Friday, May 2, 2008
Composed in 1951, recorded in 1959 and released in 1962 for the Seattle-based World's Fair, Man In Space With Sounds is about as kitschy a record as one can find. A true product of it's time, Mineo here composes early electronic gems that bring to mind the romantic "Lost In Space" and "Space Mountain" era space music. It's a lot of fun, but unless you are putting on some sort of space themed event or party, the music doesn't have a ton of replay value. (Or maybe you're into old sci-fi comics or something). This is the Subliminal Sounds re-release so the first 12 tracks are the songs with spoken word introductions and the second 12 are the same songs without the vocals.
"Attilio Mineo is one of those obscure artists who created music so far ahead of its time that we are still trying to catch up to it today. What we have today, in 1999, is music that is reminiscent of science fiction soundtracks from "Forbidden Planet" and "The Day the Earth Stood Still" to "Terminator 2" and "The Fifth Element." But the music also resembles some of the earliest tape-loop experiments by people like Stockhausen, where traditional musical elements were combined with samples and sound effects. Mineo manages to blends orchestral scores with sound effects so that there is almost no distinction between them. The strings and horns are as "alien" as the alarm sounds and the theromyne wails. What really makes this music contemporary with 1999, however, is the thing that probably killed its commercial appeal in the 1960s--the narrator. At the start of each track, a narrator offers a brief comment, designed to guide the visitor through the fair. From a modern perspective, however, the narrator merely adds another weird element to music that is already weirder than most anything I've ever heard. Again, this is a gem: a found piece of electronic art that deserves recognition."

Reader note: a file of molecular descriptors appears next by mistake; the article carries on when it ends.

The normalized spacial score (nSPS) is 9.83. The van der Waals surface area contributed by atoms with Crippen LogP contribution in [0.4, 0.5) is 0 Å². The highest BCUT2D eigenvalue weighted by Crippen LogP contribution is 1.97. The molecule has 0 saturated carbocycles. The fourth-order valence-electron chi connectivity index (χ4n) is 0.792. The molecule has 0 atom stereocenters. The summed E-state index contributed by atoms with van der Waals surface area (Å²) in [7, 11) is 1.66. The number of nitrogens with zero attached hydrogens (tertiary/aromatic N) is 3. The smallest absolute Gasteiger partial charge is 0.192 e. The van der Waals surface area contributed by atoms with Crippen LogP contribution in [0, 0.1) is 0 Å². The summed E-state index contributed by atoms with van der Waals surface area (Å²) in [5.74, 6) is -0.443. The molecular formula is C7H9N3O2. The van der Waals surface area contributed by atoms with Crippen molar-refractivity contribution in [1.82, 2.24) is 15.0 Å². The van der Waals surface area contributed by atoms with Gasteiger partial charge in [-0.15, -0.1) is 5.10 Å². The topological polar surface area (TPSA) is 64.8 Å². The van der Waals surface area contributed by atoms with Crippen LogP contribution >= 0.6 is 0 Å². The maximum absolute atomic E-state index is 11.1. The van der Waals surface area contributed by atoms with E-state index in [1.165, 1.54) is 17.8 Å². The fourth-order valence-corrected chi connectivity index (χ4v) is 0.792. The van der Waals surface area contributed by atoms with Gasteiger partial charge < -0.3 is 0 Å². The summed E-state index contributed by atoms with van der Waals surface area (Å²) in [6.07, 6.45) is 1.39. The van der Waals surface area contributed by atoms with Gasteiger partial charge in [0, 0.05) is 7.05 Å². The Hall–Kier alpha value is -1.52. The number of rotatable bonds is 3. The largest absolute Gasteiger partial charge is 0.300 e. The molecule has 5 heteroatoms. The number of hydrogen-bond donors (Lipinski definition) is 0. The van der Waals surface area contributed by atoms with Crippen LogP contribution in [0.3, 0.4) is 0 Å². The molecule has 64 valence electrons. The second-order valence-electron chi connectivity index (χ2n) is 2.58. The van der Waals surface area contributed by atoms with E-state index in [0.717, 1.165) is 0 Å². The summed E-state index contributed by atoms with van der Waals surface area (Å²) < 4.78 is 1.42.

Man In Space With Sounds